Rock Fists

Rock Fists

Monday, January 30, 2012

When Life Gives You Lemons: Part 3

This is where the movie part ends. There were no flowers or cards or cigars.  I sat alone in my room for a couple of hours, but it seemed like an eternity.  Unable to see my wife or my children I had no idea what was going on.  Occasionally a nurse would come in and ask if I needed anything like water, etc..  While it was appreciated, it certainly wasn't going to help.  It was the middle of the night, well technically now very early in the morning so we weren't going to call anybody.  We had already made the decision that evening on the way to the hospital that if we did have the babies that we would wait until the morning to call and not have any one come that day.  It was going to be hectic enough without having people around to ask questions we just didn't know the answers to.

Finally I was able to see my wife which was nice..  She had done such a great job.  I was so proud of her.  But we were so concerned about the health of the babies that we really had no time to think about anything else.  Because they were so premature, born at 28 weeks and 1 day, they were immediately moved to the NICU (Neo-natal Intensive Care Unit) where they would be hooked up to more wires and tubes than I would ever see in my entire life.  You couldn't even see their little bodies as they were all covered with gauze, wires, tubes and numerous other devices that were helping them stay alive.  They even had little blindfolds over their eyes to shield them from the bright lights of the NICU and their isolettes.  One funny thing though, the diapers they were wearing, because they were so small were called WeePees.  I couldn't make that up if I tried. That's what they're called..  Pretty funny..

As I mentioned, we were originally told we were having a boy and a girl.  Then, at about week 24 or so, we were told to stop telling people that. Then, after delivery, we were told we had a boy and a girl again.  So we guessed the original genders were correct.  However they were telling us not to say anything to anyone about the sexes until we had a conversation with the doctors.  We were ushered into a conference room and suddenly were standing in front of about 12 doctors and specialists.  We had a feeling this was not going to be your normal conversation.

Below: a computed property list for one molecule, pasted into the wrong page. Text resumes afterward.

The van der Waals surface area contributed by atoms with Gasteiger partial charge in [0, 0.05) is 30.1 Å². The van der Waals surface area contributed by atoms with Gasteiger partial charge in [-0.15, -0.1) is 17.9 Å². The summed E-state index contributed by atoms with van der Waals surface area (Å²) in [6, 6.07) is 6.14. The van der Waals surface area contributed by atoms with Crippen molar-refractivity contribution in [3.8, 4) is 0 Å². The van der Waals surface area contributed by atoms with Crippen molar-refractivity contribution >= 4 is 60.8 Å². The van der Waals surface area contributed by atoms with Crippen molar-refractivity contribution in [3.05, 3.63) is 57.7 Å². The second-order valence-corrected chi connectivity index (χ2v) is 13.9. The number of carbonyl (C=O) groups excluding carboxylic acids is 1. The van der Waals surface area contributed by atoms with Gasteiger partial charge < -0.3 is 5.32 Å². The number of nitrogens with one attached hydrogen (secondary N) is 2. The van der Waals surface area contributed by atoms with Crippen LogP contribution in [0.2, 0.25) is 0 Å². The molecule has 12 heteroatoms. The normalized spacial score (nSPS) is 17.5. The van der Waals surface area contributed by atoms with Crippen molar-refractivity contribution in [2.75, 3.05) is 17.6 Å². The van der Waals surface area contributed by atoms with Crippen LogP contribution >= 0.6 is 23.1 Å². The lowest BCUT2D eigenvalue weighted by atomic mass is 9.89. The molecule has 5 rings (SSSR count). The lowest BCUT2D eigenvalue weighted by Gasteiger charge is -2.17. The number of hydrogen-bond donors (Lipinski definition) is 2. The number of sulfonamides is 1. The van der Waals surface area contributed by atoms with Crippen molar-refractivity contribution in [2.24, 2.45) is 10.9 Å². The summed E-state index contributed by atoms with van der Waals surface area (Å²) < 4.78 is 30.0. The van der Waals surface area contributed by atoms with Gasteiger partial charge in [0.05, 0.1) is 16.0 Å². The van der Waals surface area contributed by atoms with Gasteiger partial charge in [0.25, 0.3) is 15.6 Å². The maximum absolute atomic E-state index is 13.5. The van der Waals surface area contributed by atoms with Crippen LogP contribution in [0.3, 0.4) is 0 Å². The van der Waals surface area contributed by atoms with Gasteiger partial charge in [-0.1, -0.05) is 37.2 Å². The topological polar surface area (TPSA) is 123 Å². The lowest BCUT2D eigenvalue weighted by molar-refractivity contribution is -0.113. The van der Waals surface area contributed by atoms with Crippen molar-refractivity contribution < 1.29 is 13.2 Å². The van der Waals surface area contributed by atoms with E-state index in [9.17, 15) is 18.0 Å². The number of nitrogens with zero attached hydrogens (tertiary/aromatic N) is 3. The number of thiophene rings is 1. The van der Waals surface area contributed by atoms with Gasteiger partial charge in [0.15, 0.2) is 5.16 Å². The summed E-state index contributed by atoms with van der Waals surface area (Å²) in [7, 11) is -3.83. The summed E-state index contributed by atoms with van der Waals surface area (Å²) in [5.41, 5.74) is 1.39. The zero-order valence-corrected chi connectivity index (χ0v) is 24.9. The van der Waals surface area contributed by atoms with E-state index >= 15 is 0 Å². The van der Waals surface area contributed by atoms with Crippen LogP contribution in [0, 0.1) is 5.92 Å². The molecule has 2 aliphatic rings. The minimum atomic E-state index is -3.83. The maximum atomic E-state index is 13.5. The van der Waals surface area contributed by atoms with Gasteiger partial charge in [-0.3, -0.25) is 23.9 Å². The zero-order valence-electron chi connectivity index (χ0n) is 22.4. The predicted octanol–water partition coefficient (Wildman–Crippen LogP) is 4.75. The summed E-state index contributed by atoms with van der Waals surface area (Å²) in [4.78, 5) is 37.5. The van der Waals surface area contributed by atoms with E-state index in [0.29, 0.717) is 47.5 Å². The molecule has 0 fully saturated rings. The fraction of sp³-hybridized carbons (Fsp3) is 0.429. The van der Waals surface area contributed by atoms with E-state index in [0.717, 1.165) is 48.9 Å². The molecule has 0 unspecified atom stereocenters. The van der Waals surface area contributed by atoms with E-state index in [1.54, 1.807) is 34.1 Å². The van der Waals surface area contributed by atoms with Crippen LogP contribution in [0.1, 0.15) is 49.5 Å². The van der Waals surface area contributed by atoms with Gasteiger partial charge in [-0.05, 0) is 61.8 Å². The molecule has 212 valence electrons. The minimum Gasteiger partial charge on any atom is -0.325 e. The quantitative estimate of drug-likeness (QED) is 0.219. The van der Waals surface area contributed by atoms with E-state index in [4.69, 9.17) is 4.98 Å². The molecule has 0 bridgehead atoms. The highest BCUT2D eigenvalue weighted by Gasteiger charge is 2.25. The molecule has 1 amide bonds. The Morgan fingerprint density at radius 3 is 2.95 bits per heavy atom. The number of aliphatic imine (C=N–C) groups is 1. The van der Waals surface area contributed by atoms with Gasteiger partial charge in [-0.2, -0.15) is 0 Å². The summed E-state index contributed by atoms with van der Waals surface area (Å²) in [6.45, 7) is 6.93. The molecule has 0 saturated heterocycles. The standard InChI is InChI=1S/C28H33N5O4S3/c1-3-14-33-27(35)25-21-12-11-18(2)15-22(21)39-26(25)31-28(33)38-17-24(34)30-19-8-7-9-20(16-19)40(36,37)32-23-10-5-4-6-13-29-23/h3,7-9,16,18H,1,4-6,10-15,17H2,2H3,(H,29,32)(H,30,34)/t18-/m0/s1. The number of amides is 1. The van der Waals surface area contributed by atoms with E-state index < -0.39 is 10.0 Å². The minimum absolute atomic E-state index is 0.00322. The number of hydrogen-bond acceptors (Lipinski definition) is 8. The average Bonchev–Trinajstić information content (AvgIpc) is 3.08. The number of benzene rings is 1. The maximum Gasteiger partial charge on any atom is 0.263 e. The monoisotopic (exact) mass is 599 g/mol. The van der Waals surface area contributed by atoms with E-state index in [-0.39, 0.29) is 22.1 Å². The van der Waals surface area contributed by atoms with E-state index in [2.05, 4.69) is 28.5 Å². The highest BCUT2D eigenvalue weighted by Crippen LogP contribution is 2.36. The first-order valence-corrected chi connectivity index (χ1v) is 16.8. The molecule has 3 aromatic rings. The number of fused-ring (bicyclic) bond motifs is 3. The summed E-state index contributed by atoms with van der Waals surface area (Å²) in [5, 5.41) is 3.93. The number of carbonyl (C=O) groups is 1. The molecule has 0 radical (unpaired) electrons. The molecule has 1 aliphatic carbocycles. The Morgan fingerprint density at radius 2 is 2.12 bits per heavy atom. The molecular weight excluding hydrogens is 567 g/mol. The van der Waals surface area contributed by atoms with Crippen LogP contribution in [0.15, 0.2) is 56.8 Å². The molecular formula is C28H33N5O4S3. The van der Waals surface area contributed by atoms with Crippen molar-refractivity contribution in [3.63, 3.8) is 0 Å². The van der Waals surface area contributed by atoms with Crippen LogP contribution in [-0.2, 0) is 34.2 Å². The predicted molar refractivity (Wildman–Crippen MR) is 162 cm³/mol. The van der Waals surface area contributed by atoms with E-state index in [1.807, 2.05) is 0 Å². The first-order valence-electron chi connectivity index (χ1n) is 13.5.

We could not have been more right.  They proceeded to tell us the reason why they could not give us the gender of one of the babies.  It had been born with a chromosomal genetic abnormality called Mosaic Turner Syndrome.  A chromosome analysis test called a karyotype determined the diagnosis.  Some of the characteristics of Mosaic Turner Syndrome are short stature, a high palate making it difficult to eat, coarctation of the aorta, and ambiguous genitalia (the baby had all 4).  When the babies' chromosomes were replicating, early on there was a mistake.  A genetic abnormality if you will.  One of the X chromosomes did not pair up with a Y, it was left blank.  That mistake replicated all the way down so the baby only had 15% XY and 85% XO.  Therefore, we had a decision to make.  We had to decide the gender of our child.  Was the baby going to be a boy or a girl?

Now there are some decisions a person makes that defines who they are going to be.  For example, what college you go to or don't go to, what job you take or don't take, who you date and perhaps eventually who you do or do not marry.  However there are very few decisions that one makes that defines their life.  This would be an decision that defined mine.

We met with teams of doctors including genetic specialists, endocrinologists, urologists, among others. Tests were run and it was concluded that the baby was in fact making testosterone, however was not making  enough. Based on the absence of any female indicators and all signs pointing to male indicators, the decision was made that the baby would be a boy.  Because the normal reproductive system had not fully developed, numerous surgeries would need to be performed in order to create a functioning reproductive system.  These would happen over the next few years.